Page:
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Official: Ghanaians Wanted Arms To Overthrow African Nation’s Government

December 10, 1985

NEWARK, N.J. (AP) _ Three men accused of trying to buy $200,000 worth of weapons were planning a coup in their Ghanian homeland, a defense attorney says, calling the African nation’s ruler a ″usurper.″

″It’s not a spy case of a high-tech case,″ attorney J. Jeffrey Weisenfeld said at the arraignment of the three Monday. ″It’s not a crime of violence or even of moral turpitude.″

But U.S. Attorney Thomas Greelish successfully argued that the men should remain in custody. ″Procuring fragmentation grenades and grenade launchers threatens the bodily harm of somebody, perhaps not here,″ said U.S. Magistrate Serena Perretti in ordering they be held without bail.

Weisenfeld represents Kwasi John Baidoo, 40, of Rockaway Township, who was arrested Sunday at a parking lot near Newark International Airport along with Joseph Henry Mensah, 57, of London, England, and John Andrews Boateng of Brooklyn, N.Y. They were charged with conspiracy and violating the Arms Export Control Act.

Greelish told Perretti the three were trying to arm ″a 100-man army for the overthrow″ of the Ghanaian government.

Ghana is ruled by Jerry John Rawlings, an air force officer who seized power in 1982. Weisenfeld called Rawlings ″a usurper who has taken over the government of Ghana.″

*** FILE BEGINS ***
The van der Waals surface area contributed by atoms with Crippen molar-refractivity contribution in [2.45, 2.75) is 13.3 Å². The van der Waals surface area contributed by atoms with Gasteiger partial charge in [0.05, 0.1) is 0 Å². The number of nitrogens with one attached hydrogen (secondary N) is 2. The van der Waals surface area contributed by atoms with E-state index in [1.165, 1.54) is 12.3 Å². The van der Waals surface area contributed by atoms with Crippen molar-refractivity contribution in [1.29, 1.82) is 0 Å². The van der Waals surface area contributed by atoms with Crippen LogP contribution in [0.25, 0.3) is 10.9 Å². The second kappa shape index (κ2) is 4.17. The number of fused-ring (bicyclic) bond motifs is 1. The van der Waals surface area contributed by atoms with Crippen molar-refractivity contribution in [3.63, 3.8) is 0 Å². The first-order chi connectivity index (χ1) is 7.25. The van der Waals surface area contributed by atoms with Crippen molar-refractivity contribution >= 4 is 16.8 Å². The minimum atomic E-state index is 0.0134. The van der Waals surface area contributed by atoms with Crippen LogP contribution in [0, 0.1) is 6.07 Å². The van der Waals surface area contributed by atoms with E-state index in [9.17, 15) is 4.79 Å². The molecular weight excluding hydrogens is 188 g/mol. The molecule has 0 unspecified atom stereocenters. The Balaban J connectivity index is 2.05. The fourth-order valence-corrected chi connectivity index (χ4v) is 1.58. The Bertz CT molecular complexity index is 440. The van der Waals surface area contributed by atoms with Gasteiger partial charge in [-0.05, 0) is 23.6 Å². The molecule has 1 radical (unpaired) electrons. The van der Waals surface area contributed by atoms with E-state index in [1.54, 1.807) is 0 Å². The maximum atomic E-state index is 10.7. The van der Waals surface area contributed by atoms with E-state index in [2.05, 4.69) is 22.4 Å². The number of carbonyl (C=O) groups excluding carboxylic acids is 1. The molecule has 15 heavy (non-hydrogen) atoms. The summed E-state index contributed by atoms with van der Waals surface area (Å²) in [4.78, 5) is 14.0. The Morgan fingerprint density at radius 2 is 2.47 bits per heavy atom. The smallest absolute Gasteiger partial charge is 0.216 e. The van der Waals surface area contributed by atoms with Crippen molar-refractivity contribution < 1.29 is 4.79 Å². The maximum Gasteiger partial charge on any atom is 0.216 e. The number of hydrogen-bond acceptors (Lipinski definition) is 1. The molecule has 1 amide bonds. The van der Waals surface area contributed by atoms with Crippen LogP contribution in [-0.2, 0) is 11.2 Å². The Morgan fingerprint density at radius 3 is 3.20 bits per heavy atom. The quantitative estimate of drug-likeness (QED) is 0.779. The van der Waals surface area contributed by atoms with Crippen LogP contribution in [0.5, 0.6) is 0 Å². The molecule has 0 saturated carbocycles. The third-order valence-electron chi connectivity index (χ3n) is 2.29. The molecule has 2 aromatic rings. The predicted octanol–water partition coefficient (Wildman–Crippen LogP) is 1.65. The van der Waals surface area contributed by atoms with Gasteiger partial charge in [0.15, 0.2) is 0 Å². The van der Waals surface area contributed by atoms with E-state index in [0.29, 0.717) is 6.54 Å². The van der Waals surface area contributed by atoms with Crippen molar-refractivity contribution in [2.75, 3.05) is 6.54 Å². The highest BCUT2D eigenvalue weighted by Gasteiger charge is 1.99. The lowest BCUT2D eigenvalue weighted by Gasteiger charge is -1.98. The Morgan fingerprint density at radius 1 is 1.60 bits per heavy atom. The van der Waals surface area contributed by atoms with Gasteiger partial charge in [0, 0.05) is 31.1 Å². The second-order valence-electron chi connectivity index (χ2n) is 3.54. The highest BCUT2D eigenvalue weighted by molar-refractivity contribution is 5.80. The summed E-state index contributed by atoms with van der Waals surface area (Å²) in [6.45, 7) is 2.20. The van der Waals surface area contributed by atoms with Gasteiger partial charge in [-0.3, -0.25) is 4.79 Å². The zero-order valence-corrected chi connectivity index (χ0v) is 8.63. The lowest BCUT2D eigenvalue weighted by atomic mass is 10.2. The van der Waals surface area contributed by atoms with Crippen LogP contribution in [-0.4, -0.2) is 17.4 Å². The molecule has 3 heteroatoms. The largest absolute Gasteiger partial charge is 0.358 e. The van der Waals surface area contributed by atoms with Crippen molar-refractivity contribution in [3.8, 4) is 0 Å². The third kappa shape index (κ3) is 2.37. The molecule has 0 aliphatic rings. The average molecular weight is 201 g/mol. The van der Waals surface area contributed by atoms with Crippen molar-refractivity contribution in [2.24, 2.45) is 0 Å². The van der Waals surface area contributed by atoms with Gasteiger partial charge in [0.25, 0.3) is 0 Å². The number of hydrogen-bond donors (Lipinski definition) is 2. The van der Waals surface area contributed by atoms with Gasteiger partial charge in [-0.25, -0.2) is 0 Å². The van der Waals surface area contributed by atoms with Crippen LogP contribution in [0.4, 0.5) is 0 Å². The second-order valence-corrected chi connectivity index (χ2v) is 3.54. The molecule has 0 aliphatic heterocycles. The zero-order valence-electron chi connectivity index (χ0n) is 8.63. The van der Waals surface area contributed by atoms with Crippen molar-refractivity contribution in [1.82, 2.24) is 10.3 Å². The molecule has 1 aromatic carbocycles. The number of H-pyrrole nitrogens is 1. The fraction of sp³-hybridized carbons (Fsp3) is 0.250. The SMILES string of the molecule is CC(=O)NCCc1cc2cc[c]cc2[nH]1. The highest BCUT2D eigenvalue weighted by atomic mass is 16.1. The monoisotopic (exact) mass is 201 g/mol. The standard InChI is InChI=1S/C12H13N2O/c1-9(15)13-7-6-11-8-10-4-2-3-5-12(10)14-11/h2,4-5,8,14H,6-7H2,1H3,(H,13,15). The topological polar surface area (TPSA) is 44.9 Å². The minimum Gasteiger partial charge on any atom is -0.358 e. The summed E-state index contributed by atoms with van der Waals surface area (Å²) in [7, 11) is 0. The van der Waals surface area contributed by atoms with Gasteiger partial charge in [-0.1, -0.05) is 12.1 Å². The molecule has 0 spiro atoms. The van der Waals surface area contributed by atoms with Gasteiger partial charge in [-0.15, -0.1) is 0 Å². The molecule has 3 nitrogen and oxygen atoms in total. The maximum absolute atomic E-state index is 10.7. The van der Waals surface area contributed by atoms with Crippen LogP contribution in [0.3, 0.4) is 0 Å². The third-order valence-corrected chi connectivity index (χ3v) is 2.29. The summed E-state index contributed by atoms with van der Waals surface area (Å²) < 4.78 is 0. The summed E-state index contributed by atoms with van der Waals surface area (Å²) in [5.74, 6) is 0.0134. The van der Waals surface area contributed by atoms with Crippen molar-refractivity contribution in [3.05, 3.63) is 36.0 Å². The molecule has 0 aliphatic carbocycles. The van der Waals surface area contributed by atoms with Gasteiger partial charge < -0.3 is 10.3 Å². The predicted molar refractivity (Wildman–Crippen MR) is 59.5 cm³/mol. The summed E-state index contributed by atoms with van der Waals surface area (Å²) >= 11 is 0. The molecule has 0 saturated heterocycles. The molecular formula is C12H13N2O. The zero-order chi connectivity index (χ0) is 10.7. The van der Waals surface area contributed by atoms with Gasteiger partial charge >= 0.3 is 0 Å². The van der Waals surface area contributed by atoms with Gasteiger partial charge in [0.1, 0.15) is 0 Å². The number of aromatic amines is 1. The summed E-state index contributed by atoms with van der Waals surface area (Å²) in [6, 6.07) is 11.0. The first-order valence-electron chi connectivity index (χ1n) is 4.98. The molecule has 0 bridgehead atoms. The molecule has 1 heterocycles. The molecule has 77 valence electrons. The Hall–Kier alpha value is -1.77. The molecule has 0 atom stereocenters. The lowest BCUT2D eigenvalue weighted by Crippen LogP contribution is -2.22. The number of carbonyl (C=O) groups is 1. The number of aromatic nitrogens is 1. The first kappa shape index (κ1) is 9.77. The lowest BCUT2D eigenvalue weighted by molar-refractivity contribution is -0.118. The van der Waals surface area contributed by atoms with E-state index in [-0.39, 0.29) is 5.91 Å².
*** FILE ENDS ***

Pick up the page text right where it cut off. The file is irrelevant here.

The defendants face five-year prison terms if convicted of conspiracy, but Greelish said he expects more charges will be filed after a federal grand jury reviews the case.

Mensah was finance minister in the civilian government of K.H. Busiah from 1969 until it was toppled by the military in 1972. He was jailed twice before being released in June 1978.

Mensah then moved to London, and in March 1984 announced formation of the Ghana Democratic Movement, inviting participation of all Ghanaians ″who believe in the restoration of democracy in Ghana and are prepared to fight for it.″

Greelish said the three men, in addition to agreeing to pay $200,000 for weapons, also were willing to pay $50,000 to bribe Ghanaian officials to overlook the illegal import into their nation.

The shopping list also included antitank weapons, machine guns, mortars, antiaircraft weapons and grenades, authorities said.

U.S. Customs Agent Art Stiffel said Boateng is a cab driver in Brooklyn, Baidoo a computer technician for Nabisco Brands in Hanover Township and Mensah an economic consultant. Stiffel said Boateng and Baidoo, members of the Ghana Democratic Movement, are resident aliens in the United States. They face deportation if convicted.

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